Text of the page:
Associations of bedtime, sleep duration, and sleep quality with semen quality in males seeking fertility treatment: a preliminary study.
ABSTRACT: Background:Poor sleep has been linked to a number of adverse health outcomes. Recent studies suggest that late bedtimes, short or long sleep durations, and poor sleep quality may impair semen quality. No study has previously explored all three factors in relation to semen quality. Results:One hundred and four men and their partners treated at three fertility clinics in Denmark between 2010 and 2012 completed an online-version of the Pittsburgh Sleep Quality Index (PSQI). The results of the semen analyses conducted at the fertility clinics were self-reported and categorised as normal or reduced.Early bedtime (
Project description:<h4>Introduction</h4>Hypertension affects up to 5% of children worldwide and predicts later cardiovascular morbidity. Associations of short sleep and hypertension have been frequently reported in adults but less consistently in children. This study aims to examine the role of late bedtimes, a marker of short sleep duration, and potentially misaligned circadian rhythms, on incident elevated blood pressure (BP) in a large cohort of Mexican children.<h4>Methods</h4>Participants included 2,033 adolescents recruited from public schools in Morelos, Mexico, free from elevated BP (<90th sex, age, and height-standardized percentile). Fourteen months later, all adolescents had a second BP assessment. We abstracted baseline habitual bedtimes from questionnaires to evaluate the association between bedtime and elevated BP incidence (?90th percentile). Risk ratios and 95% confidence intervals were estimated with discrete-time mixed survival models, adjusting for potential confounders and accounting for clustering by school.<h4>Results</h4>Participants were 12.5 (SD?=?0.6) years old at baseline. At the follow-up visit 10% of adolescents had developed elevated BP. Compared to participants with a habitual weekday bedtime between 9 and 10 pm, those with a weekday bedtime 11 pm or later had a 1.87 times higher risk of developing elevated BP over the follow-up period (95% CI = 1.09, 2.21), after accounting for confounders. Participants with earlier weekday bedtimes also had a higher risk of elevated BP (RR?=?1.96; 95% CI = 1.27, 3.01). The associations persisted after accounting for wake time.<h4>Conclusion</h4>These data showed a U-shaped association between weekday bedtime and elevated/high BP risk among Mexican adolescents.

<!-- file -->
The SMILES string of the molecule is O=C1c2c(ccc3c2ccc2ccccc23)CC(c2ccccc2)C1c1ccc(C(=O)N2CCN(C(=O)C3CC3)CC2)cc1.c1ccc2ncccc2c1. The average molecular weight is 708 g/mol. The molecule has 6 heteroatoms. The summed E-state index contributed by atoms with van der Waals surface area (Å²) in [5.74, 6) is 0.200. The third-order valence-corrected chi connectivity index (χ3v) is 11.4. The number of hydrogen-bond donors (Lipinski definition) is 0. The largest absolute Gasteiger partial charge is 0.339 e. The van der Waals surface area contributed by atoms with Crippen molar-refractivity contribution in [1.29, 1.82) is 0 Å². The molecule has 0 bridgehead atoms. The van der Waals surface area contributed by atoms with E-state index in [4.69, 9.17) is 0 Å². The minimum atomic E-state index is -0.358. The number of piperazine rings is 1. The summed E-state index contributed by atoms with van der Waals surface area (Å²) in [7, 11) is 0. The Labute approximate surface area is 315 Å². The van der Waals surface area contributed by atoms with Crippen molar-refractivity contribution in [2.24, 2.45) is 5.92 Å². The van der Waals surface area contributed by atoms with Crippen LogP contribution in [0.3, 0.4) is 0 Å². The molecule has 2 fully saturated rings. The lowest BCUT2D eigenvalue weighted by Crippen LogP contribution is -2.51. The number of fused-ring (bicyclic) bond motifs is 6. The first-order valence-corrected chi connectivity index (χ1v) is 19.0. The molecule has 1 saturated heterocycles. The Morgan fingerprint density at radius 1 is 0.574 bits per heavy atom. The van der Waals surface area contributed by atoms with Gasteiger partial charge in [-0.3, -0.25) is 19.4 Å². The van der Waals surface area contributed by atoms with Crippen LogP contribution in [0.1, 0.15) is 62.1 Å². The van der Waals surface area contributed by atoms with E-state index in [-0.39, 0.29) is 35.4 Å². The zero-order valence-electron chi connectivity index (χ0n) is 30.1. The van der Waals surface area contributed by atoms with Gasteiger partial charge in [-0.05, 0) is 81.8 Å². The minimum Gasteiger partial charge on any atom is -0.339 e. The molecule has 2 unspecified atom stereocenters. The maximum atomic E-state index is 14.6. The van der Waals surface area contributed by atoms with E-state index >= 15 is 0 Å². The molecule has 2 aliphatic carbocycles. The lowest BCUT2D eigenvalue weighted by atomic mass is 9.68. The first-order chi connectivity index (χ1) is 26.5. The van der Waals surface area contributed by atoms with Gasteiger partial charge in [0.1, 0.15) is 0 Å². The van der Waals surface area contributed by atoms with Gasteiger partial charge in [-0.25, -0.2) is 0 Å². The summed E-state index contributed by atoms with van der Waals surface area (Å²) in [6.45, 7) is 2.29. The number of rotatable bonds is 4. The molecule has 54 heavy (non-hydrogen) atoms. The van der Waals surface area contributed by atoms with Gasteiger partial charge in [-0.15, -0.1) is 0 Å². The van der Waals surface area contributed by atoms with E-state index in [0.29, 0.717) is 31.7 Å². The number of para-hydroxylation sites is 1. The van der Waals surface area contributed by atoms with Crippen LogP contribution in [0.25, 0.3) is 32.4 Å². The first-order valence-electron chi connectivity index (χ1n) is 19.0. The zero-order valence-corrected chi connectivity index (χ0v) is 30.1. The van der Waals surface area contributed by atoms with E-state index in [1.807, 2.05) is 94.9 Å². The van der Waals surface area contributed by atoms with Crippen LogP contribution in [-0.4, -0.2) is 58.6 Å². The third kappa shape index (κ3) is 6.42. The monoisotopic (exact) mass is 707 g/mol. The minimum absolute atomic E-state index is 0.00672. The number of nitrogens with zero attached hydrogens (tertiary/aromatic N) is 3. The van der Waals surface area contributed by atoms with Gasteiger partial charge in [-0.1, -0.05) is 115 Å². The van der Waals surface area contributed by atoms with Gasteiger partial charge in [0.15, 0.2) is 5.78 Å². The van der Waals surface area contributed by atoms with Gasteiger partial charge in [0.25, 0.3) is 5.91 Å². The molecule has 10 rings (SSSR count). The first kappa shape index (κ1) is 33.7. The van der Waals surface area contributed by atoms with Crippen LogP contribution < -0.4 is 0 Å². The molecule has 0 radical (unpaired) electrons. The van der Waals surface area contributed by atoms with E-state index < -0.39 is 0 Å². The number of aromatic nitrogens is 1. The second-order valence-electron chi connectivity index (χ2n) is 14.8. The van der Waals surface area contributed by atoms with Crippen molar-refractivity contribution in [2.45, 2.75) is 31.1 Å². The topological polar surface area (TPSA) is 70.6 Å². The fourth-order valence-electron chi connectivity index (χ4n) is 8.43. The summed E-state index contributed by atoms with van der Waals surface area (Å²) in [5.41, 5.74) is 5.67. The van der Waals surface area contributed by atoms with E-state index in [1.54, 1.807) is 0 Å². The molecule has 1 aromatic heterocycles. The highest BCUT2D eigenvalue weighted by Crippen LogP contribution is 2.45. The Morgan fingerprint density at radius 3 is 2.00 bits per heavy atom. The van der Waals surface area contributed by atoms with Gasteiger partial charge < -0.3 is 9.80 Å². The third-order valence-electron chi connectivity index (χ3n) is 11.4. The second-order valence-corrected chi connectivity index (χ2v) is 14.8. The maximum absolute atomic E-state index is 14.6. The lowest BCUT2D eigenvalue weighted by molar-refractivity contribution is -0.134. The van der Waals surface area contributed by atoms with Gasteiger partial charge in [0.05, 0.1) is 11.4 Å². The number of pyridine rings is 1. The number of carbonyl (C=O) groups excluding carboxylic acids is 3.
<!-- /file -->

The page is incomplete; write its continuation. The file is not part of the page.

Project description:Study Objectives:Having a regular, age-appropriate bedtime and sufficient sleep from early childhood may be important for healthy weight in adolescence. This study aimed to (1) identify heterogeneous groups of children by bedtime and sleep routines and (2) test longitudinal associations of childhood bedtime and sleep routine groups with adolescent body mass index (BMI). Methods:We analyzed longitudinal data from the Fragile Families and Child Wellbeing Study, a national birth cohort from 20 US cities (N = 2196). Childhood bedtime and sleep routines were assessed by mothers' reports of their children's presence and timing of bedtimes, adherence to bedtimes, and habitual sleep duration at ages 5 and 9. At age 15, these adolescents reported their height and weight, which were used to calculate BMI z-score. Results:Latent Class Analysis revealed four groups of childhood bedtime and sleep routines: No Bedtime Routine Age 5 (Group 1), No Bedtime Routine Age 9 (Group 2), Borderline Bedtimes Ages 5 and 9 (Group 3), and Age-Appropriate Bedtime and Sleep Routines Ages 5 and 9 (Group 4, reference). Compared with adolescents in the reference group, those in the No Bedtime Routine Age 9 (Group 2) had +0.38 SD greater BMI (95% CI = [0.13 to 0.63]), above the level for overweight (1.02 SD BMI/85th percentile). Associations persisted after adjusting for age 3 BMI and sociodemographic characteristics. Conclusions:Results demonstrate heterogeneity in childhood bedtime routine groups and their associations with adolescent BMI. Future studies should focus on whether childhood sleep behavior interventions promote healthier sleep and weight in later life course stages.